> module StateMachinesWithAdts where
>
> import Control.Monad (foldM)
> import Data.List.NonEmpty
> import Data.Text (Text)
> import Text.Printf (printf)
>
> import qualified PaymentProvider
> import Checkout ( Card(..)
> , CartItem(..)
> , calculatePrice
> )
`CheckoutState` is a sum type, with one constructor for each valid
state. Some constructors are *nullary*, meaning they have no
arguments. Others have arguments, for the data they carry.
> data CheckoutState
> = NoItems
> | HasItems (NonEmpty CartItem)
> | NoCard (NonEmpty CartItem)
> | CardSelected (NonEmpty CartItem)
> Card
> | CardConfirmed (NonEmpty CartItem)
> Card
> | OrderPlaced
> deriving (Show, Eq)
Looking at the state constructors in the definition of
`CheckoutState`, we can see how they accumulate state as the machine
makes progress, right up until the order is placed.
<div class="note">
`CartItem` and `Card` are imported from the shared `Checkout` module.
</div>
Similar to the data type for states, the data type for events,
called `CheckoutEvent`, defines one constructor for each valid
event. The non-nullary constructors carry some data with the event.
> data CheckoutEvent
> = Select CartItem
> | Checkout
> | SelectCard Card
> | Confirm
> | PlaceOrder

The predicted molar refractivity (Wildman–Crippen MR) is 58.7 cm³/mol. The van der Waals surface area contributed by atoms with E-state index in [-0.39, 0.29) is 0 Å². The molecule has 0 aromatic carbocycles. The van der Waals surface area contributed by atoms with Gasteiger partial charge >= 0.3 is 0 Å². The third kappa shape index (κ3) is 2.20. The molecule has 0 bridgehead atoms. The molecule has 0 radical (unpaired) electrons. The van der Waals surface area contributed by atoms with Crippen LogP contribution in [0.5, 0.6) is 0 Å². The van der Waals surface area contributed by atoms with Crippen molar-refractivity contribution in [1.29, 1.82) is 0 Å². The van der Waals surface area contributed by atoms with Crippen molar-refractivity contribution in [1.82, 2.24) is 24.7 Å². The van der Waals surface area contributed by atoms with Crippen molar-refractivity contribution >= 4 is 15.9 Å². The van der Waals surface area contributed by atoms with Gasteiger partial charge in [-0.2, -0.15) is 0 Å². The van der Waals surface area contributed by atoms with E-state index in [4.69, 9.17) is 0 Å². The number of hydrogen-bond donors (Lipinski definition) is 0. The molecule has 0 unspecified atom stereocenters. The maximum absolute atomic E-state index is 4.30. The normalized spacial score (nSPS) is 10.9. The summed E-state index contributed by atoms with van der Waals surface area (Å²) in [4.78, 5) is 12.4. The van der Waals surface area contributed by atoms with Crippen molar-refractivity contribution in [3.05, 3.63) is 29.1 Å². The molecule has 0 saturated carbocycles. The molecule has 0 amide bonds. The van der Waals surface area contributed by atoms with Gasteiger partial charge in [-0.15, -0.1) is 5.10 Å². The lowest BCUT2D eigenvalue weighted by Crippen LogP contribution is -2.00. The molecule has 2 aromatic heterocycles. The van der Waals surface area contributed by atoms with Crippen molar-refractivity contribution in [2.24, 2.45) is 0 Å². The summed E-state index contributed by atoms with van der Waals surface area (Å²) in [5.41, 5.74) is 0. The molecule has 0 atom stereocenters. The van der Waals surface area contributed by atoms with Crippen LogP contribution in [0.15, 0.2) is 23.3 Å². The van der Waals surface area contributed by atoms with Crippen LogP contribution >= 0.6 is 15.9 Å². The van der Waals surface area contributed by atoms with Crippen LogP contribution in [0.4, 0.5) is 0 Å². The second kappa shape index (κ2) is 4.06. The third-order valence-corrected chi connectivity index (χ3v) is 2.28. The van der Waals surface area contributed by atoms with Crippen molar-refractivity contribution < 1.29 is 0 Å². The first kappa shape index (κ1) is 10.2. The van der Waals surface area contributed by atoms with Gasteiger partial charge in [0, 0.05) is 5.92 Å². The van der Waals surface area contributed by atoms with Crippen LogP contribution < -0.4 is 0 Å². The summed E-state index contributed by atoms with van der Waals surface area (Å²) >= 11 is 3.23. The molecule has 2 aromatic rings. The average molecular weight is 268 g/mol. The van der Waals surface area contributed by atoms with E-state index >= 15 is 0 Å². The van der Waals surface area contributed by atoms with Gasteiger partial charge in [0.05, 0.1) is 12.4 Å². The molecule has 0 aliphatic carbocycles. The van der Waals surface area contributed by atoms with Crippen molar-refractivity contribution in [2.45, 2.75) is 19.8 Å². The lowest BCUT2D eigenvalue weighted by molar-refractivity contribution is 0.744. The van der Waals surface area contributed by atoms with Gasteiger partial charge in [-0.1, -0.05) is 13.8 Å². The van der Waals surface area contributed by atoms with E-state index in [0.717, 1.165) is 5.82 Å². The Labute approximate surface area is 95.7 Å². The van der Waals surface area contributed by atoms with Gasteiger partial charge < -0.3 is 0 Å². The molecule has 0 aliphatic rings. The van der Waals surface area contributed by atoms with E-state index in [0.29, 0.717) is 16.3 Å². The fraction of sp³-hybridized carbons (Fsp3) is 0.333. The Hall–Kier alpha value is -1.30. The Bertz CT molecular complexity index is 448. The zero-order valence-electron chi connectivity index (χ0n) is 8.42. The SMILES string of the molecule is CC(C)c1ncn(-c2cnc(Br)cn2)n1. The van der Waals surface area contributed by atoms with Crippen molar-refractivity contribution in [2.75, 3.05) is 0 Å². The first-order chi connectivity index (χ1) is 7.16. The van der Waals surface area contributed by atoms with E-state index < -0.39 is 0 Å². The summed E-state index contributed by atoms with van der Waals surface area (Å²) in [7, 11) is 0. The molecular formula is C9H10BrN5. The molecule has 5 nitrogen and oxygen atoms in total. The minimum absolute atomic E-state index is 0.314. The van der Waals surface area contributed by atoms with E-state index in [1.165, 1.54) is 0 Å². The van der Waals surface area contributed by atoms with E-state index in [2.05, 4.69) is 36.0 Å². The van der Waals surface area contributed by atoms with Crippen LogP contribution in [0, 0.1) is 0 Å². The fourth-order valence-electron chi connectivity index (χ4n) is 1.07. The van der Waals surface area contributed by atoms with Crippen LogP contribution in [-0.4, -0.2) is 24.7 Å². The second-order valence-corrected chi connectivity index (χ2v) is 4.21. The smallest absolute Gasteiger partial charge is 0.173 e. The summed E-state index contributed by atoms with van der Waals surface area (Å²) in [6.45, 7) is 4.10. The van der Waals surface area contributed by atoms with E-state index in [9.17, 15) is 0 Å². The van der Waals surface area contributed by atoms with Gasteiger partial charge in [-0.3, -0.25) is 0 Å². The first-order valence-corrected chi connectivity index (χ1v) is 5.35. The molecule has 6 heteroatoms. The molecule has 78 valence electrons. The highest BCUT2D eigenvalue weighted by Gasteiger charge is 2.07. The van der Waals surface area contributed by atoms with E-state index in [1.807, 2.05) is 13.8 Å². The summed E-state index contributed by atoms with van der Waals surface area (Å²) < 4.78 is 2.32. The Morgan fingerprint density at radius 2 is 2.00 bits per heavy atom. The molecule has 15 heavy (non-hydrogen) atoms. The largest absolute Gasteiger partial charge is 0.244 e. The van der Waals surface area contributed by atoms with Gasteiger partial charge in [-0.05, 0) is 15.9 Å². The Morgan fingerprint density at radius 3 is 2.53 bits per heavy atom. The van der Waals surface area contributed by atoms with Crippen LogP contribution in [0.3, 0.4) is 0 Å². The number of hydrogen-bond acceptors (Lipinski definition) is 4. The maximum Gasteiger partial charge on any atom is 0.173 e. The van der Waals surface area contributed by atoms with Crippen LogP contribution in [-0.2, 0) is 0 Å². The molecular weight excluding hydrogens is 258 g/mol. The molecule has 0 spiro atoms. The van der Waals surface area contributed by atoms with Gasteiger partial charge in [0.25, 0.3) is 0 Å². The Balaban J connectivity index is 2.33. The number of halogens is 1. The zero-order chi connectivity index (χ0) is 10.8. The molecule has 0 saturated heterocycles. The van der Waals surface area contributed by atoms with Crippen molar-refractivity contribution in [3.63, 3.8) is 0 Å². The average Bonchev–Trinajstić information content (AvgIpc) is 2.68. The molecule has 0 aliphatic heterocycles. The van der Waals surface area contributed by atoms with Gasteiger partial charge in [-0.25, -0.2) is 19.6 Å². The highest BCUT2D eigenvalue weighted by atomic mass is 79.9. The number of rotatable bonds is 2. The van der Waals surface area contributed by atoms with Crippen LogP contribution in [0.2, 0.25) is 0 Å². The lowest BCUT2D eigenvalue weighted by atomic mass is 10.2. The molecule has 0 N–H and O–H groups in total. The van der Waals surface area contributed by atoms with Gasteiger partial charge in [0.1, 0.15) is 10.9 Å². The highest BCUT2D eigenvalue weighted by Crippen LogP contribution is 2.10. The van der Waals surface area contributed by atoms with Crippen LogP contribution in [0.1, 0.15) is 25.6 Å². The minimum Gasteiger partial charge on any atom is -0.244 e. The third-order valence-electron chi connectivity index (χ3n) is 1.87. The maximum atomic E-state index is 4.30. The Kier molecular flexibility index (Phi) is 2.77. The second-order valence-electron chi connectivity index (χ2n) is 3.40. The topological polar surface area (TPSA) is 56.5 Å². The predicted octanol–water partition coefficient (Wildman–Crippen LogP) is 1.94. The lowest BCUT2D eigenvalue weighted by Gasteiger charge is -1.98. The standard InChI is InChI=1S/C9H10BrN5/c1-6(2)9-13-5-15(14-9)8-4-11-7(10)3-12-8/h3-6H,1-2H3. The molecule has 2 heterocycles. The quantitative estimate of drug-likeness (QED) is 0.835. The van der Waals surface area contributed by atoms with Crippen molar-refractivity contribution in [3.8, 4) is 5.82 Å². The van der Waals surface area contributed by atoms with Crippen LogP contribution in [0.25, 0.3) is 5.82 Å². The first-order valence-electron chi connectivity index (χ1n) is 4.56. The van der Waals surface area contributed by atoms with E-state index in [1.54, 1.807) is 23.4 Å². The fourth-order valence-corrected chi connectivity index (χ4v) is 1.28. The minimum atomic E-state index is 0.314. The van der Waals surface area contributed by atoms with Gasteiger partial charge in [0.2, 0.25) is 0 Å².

> | Cancel
> deriving (Show, Eq)
We have now translated the diagram to Haskell data types, and we can
implement the state transitions and actions.
A Pure State Reducer Function
=============================
Now, we might consider the simplest possible implementation of a state
machine a function from state and event to the next state, very much
like the definition from Erlang's documentation quoted above. Such a
function could have the following type:
```{.haskell}
CheckoutState -> CheckoutEvent -> CheckoutState
```
In a state machine that itself can be regarded a pure function, such
as a parser, or a calculator, the above signature would be fine. For
our purposes, however, we need to interleave side effects with state
transitions. We might want to validate that the selected items exist
using external database queries, and send requests to a third-party
payment provider when placing the order.
Reaching for IO
===============
Some systems built around the concept of a state reducer function,
such as [The Elm Architecture][elm-effects] or [Pux][pux], support a
way of specifying the side effects together with the next state. A
starting point to achieve this in Haskell, for our checkout state
machine, is the following type signature:
```{.haskell}
checkout
:: CheckoutState
-> CheckoutEvent
-> IO CheckoutState
```
A state transition then returns `IO` of the next state, meaning that
we can interleave side effects with transitions. We create a type
alias for such a function type, named `FSM`.
> type FSM s e =
> s -> e -> IO s
Then we can write the type signature for `checkout` using our data
types as parameters.
> checkout :: FSM CheckoutState CheckoutEvent